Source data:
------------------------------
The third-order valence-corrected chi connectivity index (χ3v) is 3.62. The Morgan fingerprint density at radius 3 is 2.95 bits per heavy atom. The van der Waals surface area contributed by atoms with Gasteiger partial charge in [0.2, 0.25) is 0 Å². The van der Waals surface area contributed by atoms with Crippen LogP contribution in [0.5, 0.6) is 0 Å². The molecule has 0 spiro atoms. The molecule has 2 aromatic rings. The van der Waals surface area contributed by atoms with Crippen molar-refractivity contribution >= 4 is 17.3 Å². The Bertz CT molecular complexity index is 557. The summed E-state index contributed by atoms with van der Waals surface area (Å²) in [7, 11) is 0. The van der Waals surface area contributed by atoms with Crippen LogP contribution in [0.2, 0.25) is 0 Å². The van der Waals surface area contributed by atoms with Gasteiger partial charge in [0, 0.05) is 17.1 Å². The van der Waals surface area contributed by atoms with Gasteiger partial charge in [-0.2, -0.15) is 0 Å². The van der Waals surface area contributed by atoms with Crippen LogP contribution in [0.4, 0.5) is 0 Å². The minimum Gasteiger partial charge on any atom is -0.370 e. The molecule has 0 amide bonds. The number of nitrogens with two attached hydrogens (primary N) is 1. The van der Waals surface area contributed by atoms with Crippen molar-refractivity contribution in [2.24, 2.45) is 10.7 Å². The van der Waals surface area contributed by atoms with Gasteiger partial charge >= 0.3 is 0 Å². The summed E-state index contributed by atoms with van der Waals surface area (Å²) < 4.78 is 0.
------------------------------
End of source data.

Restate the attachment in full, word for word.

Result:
The third-order valence-corrected chi connectivity index (χ3v) is 3.62. The Morgan fingerprint density at radius 3 is 2.95 bits per heavy atom. The van der Waals surface area contributed by atoms with Gasteiger partial charge in [0.2, 0.25) is 0 Å². The van der Waals surface area contributed by atoms with Crippen LogP contribution in [0.5, 0.6) is 0 Å². The molecule has 0 spiro atoms. The molecule has 2 aromatic rings. The van der Waals surface area contributed by atoms with Crippen molar-refractivity contribution >= 4 is 17.3 Å². The Bertz CT molecular complexity index is 557. The summed E-state index contributed by atoms with van der Waals surface area (Å²) in [7, 11) is 0. The van der Waals surface area contributed by atoms with Crippen LogP contribution in [0.2, 0.25) is 0 Å². The van der Waals surface area contributed by atoms with Gasteiger partial charge in [0, 0.05) is 17.1 Å². The van der Waals surface area contributed by atoms with Gasteiger partial charge in [-0.2, -0.15) is 0 Å². The van der Waals surface area contributed by atoms with Crippen LogP contribution in [0.4, 0.5) is 0 Å². The minimum Gasteiger partial charge on any atom is -0.370 e. The molecule has 0 amide bonds. The number of nitrogens with two attached hydrogens (primary N) is 1. The van der Waals surface area contributed by atoms with Crippen molar-refractivity contribution in [2.24, 2.45) is 10.7 Å². The van der Waals surface area contributed by atoms with Gasteiger partial charge >= 0.3 is 0 Å². The summed E-state index contributed by atoms with van der Waals surface area (Å²) < 4.78 is 0.